We are pretty convinced that the gut plays a central role interacting with the different organs at a distance.

If I can summarize, the different models we are investigating now are targeting the innate immune system and the endocannabinoid system in different organs in order to investigate the crosstalk between microbes and host or host and microbes.

What are the biggest challenges you face in your research?

One of the challenges is to prove the causality between different microbes and host metabolism. When we are targeting one specific microbe, for instance Akkermansia in my research, we do observe an interesting impact on metabolism at different levels. But as a scientist I have to acknowledge that there is the possibility that there are different mechanisms in between. And this is a challenge constantly: the different interactions and the different effects… between microbes and host. The key challenge is to translate these data into human data.

You mention the problem of establishing causality. In an ideal world, what combination of studies would you like to see in order to feel confident making causal links between the gut microbiota and various conditions?

For me the challenge is not so simple because they are complex organisms. They are living cells. And it’s really challenging to demonstrate that one specific bug or one specific cell included in a very complex microbial community can impact on all these metabolic features. So it’s really difficult to design, for me, a very key experiment which will be able to demonstrate the causality.

You do basic research in your lab. But how do you see your research having possible clinical applications?

For instance, if we move back to the story on the prebiotics, they are now used everywhere and I’m pretty sure around the world nobody knows that it was coming from Marcel Roberfroid and my lab… and we did find of course that prebiotics not only change the gut microbes in rodents but also in humans. And it’s pretty well accepted now, so we can say that prebiotics improve the gut microbiota composition in humans. If we move specifically to my work, regarding the role of prebiotics on GI peptides… we have translated the data from rodents into humans, showing that indeed if we fed humans with prebiotics we found an increase in GLP-1 and in PYY, and a reduction in ghrelin. So we can indeed observe a reduction of appetite and an increase in satiety in healthy subjects but also in obese patients when they are fed these prebiotics.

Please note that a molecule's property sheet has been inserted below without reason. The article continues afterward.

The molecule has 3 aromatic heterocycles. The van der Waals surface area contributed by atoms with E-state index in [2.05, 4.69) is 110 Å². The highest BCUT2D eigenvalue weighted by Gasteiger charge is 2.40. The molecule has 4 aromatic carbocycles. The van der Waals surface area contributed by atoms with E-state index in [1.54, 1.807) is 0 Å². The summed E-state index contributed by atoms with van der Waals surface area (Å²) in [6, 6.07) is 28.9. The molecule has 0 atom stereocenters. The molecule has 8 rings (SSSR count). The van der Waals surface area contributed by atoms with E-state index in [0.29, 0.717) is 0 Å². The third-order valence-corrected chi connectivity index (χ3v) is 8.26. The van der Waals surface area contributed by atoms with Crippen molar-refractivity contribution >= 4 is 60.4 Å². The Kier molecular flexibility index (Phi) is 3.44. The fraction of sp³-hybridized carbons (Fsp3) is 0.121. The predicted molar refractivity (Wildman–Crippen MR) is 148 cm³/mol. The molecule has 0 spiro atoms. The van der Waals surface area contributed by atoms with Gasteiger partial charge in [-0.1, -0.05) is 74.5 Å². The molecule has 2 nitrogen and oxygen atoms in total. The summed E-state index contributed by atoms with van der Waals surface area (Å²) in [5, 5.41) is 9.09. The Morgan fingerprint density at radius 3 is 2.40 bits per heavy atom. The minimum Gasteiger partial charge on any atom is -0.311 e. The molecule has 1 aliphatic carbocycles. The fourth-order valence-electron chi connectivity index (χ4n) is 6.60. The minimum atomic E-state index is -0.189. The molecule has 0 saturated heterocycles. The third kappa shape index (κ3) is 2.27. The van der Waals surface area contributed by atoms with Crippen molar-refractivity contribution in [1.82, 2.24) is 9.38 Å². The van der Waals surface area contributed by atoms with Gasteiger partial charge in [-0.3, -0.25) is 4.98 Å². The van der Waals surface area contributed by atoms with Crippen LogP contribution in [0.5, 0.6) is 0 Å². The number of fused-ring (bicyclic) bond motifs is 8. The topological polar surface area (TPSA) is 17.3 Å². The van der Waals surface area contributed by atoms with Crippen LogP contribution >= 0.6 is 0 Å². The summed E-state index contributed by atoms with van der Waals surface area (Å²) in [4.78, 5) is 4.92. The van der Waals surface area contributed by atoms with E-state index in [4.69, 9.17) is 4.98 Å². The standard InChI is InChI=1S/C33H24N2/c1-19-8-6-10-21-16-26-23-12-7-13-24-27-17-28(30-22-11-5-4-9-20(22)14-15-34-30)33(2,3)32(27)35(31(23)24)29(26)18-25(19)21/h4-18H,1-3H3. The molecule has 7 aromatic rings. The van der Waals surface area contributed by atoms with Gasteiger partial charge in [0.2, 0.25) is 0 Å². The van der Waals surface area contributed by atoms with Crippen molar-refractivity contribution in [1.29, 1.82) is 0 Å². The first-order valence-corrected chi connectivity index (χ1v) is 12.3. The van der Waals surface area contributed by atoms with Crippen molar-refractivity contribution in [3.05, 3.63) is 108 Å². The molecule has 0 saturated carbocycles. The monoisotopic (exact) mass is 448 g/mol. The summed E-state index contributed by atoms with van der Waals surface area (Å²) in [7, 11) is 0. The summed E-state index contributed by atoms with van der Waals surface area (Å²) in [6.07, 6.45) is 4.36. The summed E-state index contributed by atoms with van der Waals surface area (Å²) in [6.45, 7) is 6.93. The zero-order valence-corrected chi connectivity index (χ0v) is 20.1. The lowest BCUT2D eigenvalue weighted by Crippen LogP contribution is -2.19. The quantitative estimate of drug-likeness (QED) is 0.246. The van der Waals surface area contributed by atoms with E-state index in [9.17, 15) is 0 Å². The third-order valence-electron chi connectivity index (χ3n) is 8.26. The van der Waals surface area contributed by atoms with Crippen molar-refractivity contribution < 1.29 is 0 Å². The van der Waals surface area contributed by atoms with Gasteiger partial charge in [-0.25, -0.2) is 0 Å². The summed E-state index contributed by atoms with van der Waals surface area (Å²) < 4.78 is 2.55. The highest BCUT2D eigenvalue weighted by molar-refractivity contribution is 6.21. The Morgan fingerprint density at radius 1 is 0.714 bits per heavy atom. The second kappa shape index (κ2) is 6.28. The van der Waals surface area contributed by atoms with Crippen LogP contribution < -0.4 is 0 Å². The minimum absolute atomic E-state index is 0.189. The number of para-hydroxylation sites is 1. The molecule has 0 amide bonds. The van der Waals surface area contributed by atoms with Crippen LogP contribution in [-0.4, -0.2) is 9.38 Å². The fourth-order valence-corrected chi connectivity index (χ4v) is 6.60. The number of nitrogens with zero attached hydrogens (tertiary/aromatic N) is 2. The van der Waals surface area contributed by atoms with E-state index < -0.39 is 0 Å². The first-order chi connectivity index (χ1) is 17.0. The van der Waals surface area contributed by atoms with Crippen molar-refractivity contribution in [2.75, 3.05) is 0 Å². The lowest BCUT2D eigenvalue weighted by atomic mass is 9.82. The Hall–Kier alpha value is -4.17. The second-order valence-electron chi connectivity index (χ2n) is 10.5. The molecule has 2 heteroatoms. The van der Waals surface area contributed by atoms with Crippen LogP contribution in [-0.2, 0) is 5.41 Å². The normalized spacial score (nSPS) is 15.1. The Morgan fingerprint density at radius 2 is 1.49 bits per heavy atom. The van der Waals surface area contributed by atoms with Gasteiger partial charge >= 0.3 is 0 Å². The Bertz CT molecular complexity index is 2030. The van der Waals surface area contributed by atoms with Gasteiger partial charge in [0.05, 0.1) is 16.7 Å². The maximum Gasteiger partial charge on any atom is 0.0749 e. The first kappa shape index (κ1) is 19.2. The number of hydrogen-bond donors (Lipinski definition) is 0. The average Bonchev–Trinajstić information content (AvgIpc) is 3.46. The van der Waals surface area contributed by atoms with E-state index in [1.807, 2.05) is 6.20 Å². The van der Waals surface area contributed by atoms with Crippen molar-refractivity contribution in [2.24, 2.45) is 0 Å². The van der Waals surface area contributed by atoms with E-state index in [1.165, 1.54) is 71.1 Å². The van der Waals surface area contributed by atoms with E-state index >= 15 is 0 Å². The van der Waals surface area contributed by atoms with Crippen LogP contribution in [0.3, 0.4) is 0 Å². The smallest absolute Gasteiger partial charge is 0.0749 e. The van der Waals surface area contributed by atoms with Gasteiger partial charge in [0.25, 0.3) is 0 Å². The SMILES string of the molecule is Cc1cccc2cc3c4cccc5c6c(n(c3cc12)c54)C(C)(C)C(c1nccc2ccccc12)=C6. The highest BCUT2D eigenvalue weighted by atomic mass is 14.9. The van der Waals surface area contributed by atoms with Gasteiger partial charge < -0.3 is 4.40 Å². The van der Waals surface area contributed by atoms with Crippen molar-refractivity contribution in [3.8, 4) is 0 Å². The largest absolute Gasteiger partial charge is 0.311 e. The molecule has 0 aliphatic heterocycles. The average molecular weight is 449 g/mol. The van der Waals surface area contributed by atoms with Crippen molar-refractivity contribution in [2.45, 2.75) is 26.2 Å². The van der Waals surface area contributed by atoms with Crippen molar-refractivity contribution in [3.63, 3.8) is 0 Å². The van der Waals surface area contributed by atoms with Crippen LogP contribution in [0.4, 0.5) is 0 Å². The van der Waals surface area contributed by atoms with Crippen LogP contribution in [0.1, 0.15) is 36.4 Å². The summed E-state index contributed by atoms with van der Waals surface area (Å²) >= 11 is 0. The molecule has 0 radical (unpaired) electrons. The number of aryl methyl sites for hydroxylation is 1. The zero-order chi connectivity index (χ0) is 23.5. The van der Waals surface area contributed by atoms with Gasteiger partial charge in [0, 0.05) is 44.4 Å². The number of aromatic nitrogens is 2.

But although we have found this relationship – we and others now, because that’s been also confirmed by several other groups over the last five years – although it’s a very interesting translation from the rodents to the human side, we didn’t find so far in humans …a study showing that prebiotics can decrease fat mass to a similar extent as the one we observed in rodents. So I’m not saying that we failed to replicate the data, but I think that it’s so complex that it’s difficult to observe all the different and beneficial effects of prebiotics in humans.

Also, we observed in rodents and we published in 2007 that high-fat diet feeding or genetic obesity was associated with an increase in plasma LPS levels, so this ‘metabolic endotoxemia’. Then we demonstrated that in humans it was also the case. We observed in overweight, in type 2 diabetic patients, and in obese patients, an increase in plasma LPS. And now it’s been published by several other groups in thousands and thousands of patients that indeed the low-grade inflammatory tone observed in obesity and type 2 diabetes is indeed correlated and associated with higher plasma LPS levels.

So I think there are some specific discoveries that we observed in the rodents that have been finally translated into humans. Now the next challenge will be for me to verify whether the strong impact of Akkermansia  that we observed in the rodents may or may not be translated into humans.

Kristina Campbell
Kristina Campbell
Science writer Kristina Campbell (M.Sc.), from British Columbia (Canada), specializes in communicating about the gut microbiota, digestive health, and nutrition. Author of the best selling Well-Fed Microbiome Cookbook, her freelance work has appeared in publications around the world. Kristina joined the Gut Microbiota for Health publishing team in 2014.  Find her on: GoogleTwitter